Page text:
There are plenty of visual reminders during this time of the year that prompt us to think about that exceedingly vital organ that works around the clock to help keep us healthy! Store shelves are overflowing with heart-shaped balloons, cards, and boxes of candy. Since it’s also American Heart Month, it is the perfect time to take steps to help the seniors we love to strengthen and protect the heart.
What Are the Best Foods for Senior Heart Health?
Be sure the fridge and pantry are stocked with lots of these heart-healthy items:
Seeds, Legumes, and Nuts
These foods are known to reduce bad cholesterol, and they are an excellent way to add protein into the diet as well. Kidney beans, nuts, and chickpeas are great as they are, however, consider alternative ways to serve them, like hummus and nut butters.
Fruits and Vegetables
Variety is key, in both deep and bright colors: berries, melons, peppers, kale, broccoli, carrots, etc. Look for individual packages of prepared vegetables and fruit for an older adult who lives alone, or use larger quantities to prepare batches of soup, stew, or chili to freeze in smaller portions.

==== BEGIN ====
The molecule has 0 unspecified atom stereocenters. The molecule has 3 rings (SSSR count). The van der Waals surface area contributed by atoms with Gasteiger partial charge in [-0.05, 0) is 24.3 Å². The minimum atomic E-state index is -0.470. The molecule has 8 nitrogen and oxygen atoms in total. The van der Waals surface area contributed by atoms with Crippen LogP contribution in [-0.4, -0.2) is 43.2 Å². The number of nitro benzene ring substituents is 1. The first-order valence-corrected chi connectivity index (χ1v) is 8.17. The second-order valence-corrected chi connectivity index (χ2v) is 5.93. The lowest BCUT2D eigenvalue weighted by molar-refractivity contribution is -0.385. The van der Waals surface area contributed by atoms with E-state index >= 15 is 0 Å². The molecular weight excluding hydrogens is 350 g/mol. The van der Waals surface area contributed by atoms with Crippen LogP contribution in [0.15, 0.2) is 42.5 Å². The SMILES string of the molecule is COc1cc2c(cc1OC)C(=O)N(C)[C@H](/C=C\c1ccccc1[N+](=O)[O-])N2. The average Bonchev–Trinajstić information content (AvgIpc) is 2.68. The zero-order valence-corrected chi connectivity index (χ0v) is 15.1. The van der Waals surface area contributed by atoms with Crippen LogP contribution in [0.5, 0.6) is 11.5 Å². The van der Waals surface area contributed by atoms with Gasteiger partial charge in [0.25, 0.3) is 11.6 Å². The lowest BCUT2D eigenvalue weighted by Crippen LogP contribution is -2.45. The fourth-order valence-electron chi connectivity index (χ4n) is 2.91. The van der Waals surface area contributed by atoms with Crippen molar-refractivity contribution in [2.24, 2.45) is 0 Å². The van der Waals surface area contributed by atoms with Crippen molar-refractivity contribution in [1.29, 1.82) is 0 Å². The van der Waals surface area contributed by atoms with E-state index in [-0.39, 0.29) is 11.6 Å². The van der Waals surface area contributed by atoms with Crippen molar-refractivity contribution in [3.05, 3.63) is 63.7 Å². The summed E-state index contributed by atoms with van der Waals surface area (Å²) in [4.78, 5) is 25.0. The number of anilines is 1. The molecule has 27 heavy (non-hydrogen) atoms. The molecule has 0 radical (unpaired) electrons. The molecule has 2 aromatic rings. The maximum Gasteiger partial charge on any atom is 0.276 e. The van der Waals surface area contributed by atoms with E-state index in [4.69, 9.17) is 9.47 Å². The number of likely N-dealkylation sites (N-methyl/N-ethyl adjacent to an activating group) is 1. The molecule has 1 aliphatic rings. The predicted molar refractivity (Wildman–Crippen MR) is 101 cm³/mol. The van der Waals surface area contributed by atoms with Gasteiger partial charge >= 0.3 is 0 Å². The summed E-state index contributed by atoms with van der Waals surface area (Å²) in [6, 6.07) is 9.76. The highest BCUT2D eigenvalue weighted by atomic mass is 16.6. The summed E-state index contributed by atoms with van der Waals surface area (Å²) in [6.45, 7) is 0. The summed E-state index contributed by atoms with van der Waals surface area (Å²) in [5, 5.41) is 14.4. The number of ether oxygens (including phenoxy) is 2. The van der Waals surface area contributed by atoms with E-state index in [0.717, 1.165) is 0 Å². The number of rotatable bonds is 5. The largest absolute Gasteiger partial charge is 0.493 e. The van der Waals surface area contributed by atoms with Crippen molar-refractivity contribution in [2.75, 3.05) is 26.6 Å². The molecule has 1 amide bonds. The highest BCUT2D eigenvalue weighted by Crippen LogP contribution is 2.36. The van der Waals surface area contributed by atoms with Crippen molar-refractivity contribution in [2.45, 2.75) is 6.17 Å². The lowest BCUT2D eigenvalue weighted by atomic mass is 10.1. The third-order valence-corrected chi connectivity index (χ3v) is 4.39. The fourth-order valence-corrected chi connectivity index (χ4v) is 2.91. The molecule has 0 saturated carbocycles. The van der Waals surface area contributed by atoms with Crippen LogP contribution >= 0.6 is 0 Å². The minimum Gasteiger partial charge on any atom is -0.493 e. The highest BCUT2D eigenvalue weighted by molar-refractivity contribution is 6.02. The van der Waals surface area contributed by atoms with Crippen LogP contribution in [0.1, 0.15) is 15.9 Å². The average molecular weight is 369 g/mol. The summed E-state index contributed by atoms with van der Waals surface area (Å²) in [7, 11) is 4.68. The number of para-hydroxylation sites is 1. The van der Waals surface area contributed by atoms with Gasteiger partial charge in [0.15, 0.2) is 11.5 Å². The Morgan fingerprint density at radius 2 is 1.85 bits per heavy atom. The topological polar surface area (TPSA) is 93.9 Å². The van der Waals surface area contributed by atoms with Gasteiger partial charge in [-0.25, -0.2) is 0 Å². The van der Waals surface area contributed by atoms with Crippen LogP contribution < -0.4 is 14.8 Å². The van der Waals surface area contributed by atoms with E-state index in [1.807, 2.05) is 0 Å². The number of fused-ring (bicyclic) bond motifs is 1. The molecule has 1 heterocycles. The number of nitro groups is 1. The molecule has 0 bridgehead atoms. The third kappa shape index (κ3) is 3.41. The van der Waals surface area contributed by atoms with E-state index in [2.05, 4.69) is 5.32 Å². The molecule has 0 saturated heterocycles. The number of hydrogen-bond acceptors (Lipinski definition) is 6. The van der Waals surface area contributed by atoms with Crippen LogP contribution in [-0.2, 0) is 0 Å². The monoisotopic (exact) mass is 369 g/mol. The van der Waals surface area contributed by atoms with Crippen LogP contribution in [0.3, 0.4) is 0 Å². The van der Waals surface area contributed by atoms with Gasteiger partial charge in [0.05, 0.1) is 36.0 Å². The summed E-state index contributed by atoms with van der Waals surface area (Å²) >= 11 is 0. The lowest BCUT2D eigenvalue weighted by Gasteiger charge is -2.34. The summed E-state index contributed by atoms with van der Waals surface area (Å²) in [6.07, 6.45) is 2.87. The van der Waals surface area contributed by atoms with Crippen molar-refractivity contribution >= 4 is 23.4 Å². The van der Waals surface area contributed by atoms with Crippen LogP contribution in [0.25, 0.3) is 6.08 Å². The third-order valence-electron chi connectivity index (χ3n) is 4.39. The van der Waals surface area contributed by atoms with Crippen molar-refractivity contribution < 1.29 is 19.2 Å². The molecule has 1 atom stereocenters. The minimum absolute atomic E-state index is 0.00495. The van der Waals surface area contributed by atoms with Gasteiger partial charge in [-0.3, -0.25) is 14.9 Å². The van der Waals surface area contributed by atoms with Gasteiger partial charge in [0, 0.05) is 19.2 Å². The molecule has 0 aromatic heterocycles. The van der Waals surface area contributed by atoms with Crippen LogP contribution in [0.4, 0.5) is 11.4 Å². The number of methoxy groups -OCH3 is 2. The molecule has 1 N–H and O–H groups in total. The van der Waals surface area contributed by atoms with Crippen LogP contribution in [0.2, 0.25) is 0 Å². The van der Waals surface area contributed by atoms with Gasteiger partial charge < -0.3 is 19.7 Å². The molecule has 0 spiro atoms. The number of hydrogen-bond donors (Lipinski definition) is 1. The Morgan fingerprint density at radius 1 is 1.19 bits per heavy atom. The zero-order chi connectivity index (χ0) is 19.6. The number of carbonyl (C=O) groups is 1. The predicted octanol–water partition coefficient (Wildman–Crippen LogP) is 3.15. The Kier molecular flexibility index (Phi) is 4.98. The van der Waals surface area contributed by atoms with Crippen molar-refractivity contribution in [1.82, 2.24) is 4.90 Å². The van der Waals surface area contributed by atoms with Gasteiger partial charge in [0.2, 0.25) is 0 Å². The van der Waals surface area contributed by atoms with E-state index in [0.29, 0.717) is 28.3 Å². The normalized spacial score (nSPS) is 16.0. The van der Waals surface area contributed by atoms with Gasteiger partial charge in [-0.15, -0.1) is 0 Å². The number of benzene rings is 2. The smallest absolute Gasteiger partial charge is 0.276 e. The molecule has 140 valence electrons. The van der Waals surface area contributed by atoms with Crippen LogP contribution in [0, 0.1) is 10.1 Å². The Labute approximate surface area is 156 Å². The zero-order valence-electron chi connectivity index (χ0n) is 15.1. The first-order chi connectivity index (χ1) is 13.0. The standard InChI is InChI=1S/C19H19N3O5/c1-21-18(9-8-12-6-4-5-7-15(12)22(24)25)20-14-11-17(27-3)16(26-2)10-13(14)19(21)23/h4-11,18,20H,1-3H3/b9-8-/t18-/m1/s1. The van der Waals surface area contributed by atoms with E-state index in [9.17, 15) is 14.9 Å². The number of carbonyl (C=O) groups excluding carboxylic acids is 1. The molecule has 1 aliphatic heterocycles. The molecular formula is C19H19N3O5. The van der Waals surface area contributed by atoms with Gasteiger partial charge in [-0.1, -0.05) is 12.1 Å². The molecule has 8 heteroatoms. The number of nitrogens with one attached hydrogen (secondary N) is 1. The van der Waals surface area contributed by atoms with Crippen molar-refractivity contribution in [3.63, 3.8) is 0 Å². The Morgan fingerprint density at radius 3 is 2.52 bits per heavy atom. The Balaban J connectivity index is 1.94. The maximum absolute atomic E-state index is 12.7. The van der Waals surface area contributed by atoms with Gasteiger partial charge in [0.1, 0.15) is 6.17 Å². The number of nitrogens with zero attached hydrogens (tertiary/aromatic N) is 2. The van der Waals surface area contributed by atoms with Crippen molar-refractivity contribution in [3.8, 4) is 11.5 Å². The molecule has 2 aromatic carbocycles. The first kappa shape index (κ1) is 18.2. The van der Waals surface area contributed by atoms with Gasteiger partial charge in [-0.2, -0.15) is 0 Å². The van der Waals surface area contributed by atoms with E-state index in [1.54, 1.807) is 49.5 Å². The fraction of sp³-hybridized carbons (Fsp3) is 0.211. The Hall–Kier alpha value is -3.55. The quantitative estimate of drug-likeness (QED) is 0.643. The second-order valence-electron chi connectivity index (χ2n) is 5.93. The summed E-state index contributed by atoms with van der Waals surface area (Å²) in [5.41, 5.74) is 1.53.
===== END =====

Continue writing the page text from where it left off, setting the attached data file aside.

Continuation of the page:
Swap out the refined white flour and bread for whole wheat, oats, rye, or other whole grains. Not only are they a good source of fiber and other nutrients, but they also assist with regulating blood pressure and heart health.
Including fish in the diet several times a week helps boost levels of good cholesterol. Salmon and mackerel in particular are high in omega-3 fats. Although fresh fish is delicious, frozen and canned options offer the same nutrients.
Although they do contain cholesterol, eggs are chock full of vitamins and protein, and actually have a minimal impact on blood cholesterol. Check with the physician if the older adult is at risk for cardiovascular disease, but in most cases, eating up to six eggs each week is a good rule of thumb.
It’s also important to know what to avoid to protect the heart, such as:
- Excessive alcohol consumption
- A sedentary lifestyle
- Saturated and trans fats
- Too much salt
- An unhealthy weight or BMI
Use caution when eating out as well. Many restaurants include nutritional information on the menu or will provide it upon request. Meals high in salt or unhealthy fats are not unusual, so watch for heart-healthy choices.
- Grocery shopping and preparing healthy meals, according to any prescribed dietary plan
- Reminding older adults to take medications at the prescribed time
- Picking up prescriptions
- Engaging in physician-approved exercise programs and taking walks together
- Providing transportation to medical appointments, tests, and procedures
- And more